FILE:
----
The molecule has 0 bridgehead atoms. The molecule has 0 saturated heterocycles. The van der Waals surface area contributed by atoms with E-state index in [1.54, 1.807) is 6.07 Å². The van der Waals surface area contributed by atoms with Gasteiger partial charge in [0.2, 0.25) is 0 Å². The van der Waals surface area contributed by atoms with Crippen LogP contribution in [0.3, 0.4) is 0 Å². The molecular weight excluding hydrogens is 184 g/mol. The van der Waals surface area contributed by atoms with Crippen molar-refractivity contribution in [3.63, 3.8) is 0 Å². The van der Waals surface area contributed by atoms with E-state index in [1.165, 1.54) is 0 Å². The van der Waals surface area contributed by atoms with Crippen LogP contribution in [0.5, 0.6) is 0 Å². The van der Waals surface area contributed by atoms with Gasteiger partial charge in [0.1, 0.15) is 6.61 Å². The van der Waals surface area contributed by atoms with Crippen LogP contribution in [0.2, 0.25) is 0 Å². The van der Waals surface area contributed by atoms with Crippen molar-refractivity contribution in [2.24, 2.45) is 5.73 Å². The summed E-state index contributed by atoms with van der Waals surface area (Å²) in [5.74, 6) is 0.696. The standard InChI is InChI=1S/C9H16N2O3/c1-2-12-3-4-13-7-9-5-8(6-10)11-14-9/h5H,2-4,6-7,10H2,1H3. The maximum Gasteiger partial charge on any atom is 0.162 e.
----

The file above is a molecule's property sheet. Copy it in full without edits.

The molecule has 0 bridgehead atoms. The molecule has 0 saturated heterocycles. The van der Waals surface area contributed by atoms with E-state index in [1.54, 1.807) is 6.07 Å². The van der Waals surface area contributed by atoms with Gasteiger partial charge in [0.2, 0.25) is 0 Å². The van der Waals surface area contributed by atoms with Crippen LogP contribution in [0.3, 0.4) is 0 Å². The molecular weight excluding hydrogens is 184 g/mol. The van der Waals surface area contributed by atoms with Crippen molar-refractivity contribution in [3.63, 3.8) is 0 Å². The van der Waals surface area contributed by atoms with E-state index in [1.165, 1.54) is 0 Å². The van der Waals surface area contributed by atoms with Crippen LogP contribution in [0.5, 0.6) is 0 Å². The van der Waals surface area contributed by atoms with Gasteiger partial charge in [0.1, 0.15) is 6.61 Å². The van der Waals surface area contributed by atoms with Crippen LogP contribution in [0.2, 0.25) is 0 Å². The van der Waals surface area contributed by atoms with Crippen molar-refractivity contribution in [2.24, 2.45) is 5.73 Å². The summed E-state index contributed by atoms with van der Waals surface area (Å²) in [5.74, 6) is 0.696. The standard InChI is InChI=1S/C9H16N2O3/c1-2-12-3-4-13-7-9-5-8(6-10)11-14-9/h5H,2-4,6-7,10H2,1H3. The maximum Gasteiger partial charge on any atom is 0.162 e.